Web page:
Crisis mine management? No problem. Due to current regulations, mines cannot be closed without a bat survey taking place, and the US Fish and Wildlife Service may request sampling at abandoned mine portals before they are impacted with new construction alignments. Surveys can only be done at restricted times of the year, and preplanning is a must. Previous clients include the PA Department of Transportation, PA Turnpike Commission, and WV Department of Transportation. Contact us with your project scope for free consultation.
BCM offers a wide range of hibernacula services including (but not limited to):
Harp trapping is limited to fall and spring, when bats are entering and exiting their hibernacula. Fall is preferred because it is fairly well known when specific species will re-enter these sites, so trapping for specific species, (the Indiana bat) can be accomplished much more easily (cheaper). Harp trapping has very limited applications. It is mainly used at sites where internal surveys are not safe and then only for determining species present during sampling. Some bats that swarm a site may not actually hibernate there, they may just be investigating the site as a backup in case their primary hibernacula inaccessible or unsuitable. Costs vary depending on location, size, number of portals, and number of trap nights. All state and federally listed species is professionally photographed for the record.
Our night vision equipment unintrusively videotapes the activity (or lack of activity) at any particular site. This equipment is deployed where traditional trap techniques are physically impossible. Using this equipment, we have been able to show a lack of swarming activity near abandoned mine sites despite bats bing captured nearby in mist nets. Used in conjunction with mist netting or harp trapping, the night vision tapes produce unshakable proof of animal activity during sampling.
After surveys are preformed, heavy equipment can be brought in to close the portal, and slumping of fill can lead to high long term maintenance costs. This process obscures mine openings and greatly increases the risk of a housing development or shopping mall being built on this less than ideal area.
Gates are the economical and responsible long term solution to controlling mine entrances. Our gates are bat friendly and as people proof as possible. Gates are constructed according to American Cave Conservation Association standards and our gating project manager is ACCA certified. These two projects at privately owned Seawra Cave and Mount Rock Cave were built for approximately $3,500 each, with recreational access controlled by local chapters of the National Speleological Society. (Access policy to any site is purely in the hands of the landowner, not BCM.) We at BCM have experience with fund raising for these projects and may be able to help in financially strapped cases where state and federal protection priorities are involved.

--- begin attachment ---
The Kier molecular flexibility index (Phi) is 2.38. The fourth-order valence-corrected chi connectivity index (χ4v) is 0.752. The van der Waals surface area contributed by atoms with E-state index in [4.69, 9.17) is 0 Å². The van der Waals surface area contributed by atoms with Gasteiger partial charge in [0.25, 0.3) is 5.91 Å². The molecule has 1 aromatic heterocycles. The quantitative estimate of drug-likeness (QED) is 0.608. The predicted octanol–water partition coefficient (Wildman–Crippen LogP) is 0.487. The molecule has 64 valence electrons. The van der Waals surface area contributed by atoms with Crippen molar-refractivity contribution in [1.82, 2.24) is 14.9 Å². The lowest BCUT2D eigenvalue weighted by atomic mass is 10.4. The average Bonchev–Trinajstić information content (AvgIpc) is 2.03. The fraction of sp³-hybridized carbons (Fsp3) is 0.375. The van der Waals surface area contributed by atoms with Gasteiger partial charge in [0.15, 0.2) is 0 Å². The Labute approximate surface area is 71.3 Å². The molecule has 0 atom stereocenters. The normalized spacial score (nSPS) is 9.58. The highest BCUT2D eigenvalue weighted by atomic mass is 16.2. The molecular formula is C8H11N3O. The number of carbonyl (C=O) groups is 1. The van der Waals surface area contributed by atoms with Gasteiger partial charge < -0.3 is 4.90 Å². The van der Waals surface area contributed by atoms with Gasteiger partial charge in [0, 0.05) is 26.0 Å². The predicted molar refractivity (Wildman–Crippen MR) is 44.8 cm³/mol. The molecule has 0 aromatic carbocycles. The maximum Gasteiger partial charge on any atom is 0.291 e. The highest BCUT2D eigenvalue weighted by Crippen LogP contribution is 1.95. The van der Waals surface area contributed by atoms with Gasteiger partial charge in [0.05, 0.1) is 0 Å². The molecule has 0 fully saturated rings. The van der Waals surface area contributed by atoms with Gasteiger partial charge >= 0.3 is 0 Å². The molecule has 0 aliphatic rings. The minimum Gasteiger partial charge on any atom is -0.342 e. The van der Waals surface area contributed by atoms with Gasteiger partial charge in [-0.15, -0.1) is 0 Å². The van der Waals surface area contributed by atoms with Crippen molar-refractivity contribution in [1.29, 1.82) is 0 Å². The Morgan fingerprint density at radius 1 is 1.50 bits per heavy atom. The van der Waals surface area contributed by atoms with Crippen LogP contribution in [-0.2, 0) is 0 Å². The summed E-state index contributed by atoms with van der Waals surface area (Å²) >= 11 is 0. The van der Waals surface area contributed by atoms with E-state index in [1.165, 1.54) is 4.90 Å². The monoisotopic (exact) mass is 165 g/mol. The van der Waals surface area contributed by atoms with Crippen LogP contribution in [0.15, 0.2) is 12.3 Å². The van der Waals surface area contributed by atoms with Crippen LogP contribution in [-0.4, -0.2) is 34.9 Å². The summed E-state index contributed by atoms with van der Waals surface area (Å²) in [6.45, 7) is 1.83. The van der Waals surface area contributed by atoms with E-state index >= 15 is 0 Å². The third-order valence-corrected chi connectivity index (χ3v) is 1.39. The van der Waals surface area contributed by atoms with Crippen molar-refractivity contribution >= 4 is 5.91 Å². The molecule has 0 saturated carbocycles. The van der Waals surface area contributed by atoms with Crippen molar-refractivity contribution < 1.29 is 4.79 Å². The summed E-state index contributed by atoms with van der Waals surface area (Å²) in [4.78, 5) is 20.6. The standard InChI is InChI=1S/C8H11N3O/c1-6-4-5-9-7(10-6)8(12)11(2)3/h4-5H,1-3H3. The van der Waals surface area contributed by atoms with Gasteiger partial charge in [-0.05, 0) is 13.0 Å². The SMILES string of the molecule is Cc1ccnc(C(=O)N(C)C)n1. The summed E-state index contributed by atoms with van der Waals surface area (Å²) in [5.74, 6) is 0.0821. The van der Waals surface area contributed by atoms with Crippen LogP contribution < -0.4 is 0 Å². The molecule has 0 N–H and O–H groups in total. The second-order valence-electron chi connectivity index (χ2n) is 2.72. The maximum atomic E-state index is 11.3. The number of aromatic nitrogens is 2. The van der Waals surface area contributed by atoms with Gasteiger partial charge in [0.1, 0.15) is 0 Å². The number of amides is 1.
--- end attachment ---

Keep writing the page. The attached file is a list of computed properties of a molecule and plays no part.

Another major gating project we are involved with is the re-gating of a historic Iron Mine in western CT, this site is CT's largest hibernacula. The current gate setup has been repeatedly breached and is at the top of the states critical habitat protection priority list. The site has four vertical shafts and two horizontal openings. The vertical shafts are the weak link. These openings will require that full bat friendly cage structures be built over the openings. Many agencies and organizations are contributing to the effort to protect this site far into the next millennium. Between contributed services and financial grants this projects budget will crest $70,000. See the results of our other recent gate projects: Mill Grove Audubon Mine (PA), Sanders Cave (IL), and Roxbury Mine (CT) in ProjectCentral.
Gate Inspection/Design Services
If your agency or organization needs to have a expert on hand to offer advice and/or critique another contractors work we have ACCA certified gate experts available to fill your needs.
While bats are hibernating, stable sites can be carefully entered and the bats are then identified and counted. This is the best way to find out number and type of bats that are hibernating in the site. With over 2,000 cave visits to over 650 seperate sites in the United States and Mexico, be assured that no reasonable hibernacula is inaccessable to our surveyors. If possible bat concentrations and weather data are indicated on a site map so yearly changes can be tracked. Our oberservations will suggest what species the site is suitable for (if any). If no map exists BCM has over six years of underground survey experience to draft an accurate representation of your site if needed. All federally endangered species is professionally photographed for the record. All of our surveyors have participated in National Cave Rescue Commission courses and are trained in modern vertical techniques. See recent related projects in ProjectCentral.
Different bat species prefer different temperature ranges. Hibernacula can be managed (via entrance modification) to achieve specific temperature ranges. Using temperature data, entrance modifications can be made to achieve ideal temperatures for hibernating bats. We only advocate temperature modification in manmade sites (mines, railroad tunnels, and aqueducts). Monitoring is also useful at any site where long-term management plans are in effect. Background data should already be on file in case entrances are accidently or naturally opened or closed. This is a long term but relatively inexpensive project that requires BCM to place remote sensors at strategic locations for months at a time.
All photographs on this page (from top to bottom)
1) Preparing harp traps at an anthracite coal mine portal
2) Schofer Cave gate construction
3) Mt. Rock Cave gate
4) Sewra Cave gate
5) Closeup identification of possible Indiana bats
6) Sewra Cave bat survey
7) Abandoned flooded iron mine bat survey